The Indianapolis Museum of Art has found a way into the puzzle of contemporary art, increasingly bringing in artists and individual works that nudge us into seeing something differently rather than making us feel stupid for not “getting” it.
Internationally regarded Swiss-born artist Adrian Schiess, now living in France, is known for his video installation work and “flat” paintings that re-imagine the notion of painting, and that draw in the viewer organically, without requiring theoretical backpedaling. Rather than being hung conventionally, his large-scale aluminum panels are either propped against a wall or laid flat on the floor. His video projections are also presented uniquely, requiring that space or viewer, or both, collaborate in making the art.
Schiess was invited to Indianapolis to create a site-specific installation, placing panels in several locations throughout the IMA campus — a video installation in a hallway on the main floor, and paintings placed in the first floor entry pavilion and the European Galleries, the third floor Contemporary Galleries and, farthest, in Lilly House on the Oldfields Estate.
The act of placing the work becomes a metaphor for the act of painting; Schiess situates the work as a creative gesture that requires give and take from the space and the viewer. Each painting is fluid; its lacquered enamel surface changes with the light, and reflects its surroundings both outside the windows and in. So the metaphor extends itself as an aesthetic double or even triple entendre, by grounding itself in space rather than time, and encompassing the viewer’s stance as a way of mirroring the artist’s intentions as a unique creative act.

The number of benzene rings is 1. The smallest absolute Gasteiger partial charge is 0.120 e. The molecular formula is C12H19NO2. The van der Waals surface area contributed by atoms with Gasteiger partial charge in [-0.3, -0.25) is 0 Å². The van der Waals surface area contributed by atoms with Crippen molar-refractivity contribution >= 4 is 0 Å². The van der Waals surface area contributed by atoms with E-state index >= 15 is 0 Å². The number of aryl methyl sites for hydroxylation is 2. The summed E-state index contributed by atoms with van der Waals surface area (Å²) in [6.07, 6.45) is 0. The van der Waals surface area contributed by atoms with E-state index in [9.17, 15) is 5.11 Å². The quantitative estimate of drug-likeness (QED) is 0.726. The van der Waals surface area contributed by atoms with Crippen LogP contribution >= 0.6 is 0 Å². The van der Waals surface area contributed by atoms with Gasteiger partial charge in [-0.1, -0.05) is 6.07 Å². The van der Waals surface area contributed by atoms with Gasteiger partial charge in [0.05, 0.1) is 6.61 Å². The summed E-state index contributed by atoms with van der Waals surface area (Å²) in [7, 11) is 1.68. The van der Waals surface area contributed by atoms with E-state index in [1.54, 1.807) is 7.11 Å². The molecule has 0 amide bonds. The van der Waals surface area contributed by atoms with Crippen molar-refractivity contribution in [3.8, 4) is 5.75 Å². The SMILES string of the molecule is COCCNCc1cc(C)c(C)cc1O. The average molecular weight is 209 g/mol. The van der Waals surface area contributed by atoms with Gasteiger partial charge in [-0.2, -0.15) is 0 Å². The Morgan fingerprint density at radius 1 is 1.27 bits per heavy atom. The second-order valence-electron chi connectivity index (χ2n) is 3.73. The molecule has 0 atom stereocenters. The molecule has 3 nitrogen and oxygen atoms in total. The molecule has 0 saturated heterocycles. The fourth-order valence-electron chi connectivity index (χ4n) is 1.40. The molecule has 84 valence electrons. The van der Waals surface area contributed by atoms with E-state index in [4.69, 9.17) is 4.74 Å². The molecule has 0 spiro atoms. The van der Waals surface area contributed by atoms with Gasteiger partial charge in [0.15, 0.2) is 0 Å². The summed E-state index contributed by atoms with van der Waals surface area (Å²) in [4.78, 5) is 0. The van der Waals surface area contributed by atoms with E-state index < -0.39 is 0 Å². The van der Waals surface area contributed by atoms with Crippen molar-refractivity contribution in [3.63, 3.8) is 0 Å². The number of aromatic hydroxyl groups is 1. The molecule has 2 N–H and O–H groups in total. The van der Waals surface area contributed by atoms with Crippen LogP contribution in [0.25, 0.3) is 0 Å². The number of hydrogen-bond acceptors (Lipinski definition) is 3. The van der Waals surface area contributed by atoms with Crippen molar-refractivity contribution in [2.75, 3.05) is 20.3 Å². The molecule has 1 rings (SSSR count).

In the contemporary galleries, a series of panels evoke different spatial textures: Each one is an extension of another; and yet by overlapping them slightly, the artist gives them an almost meandering reach into the cavernous gallery. As the light itself changes, so does the image, or images — slick fuchsia, dented white, a super-sized flower. As Schiess himself describes, an image is created, but “you can’t catch it.”
It is indeed ironic that such industrial-looking art would engender such a light-hearted feeling. This isn’t static color field art — rather, it’s something beyond. Its art reaching outside its native habitat, making discoveries as it is being discovered. As Schiess puts it, its best intention is “to give somebody else a feeling of happiness.”
Off the Wall: Adrian Schiess is on view throughout the IMA through April 27, 2008 (maps available at the information desk). Visit www.imamuseum.org or call 317-923-1331 for more information. Podcast interviews with the artist and commentary by IMA staff are available for download or as an audio tour on-site. n"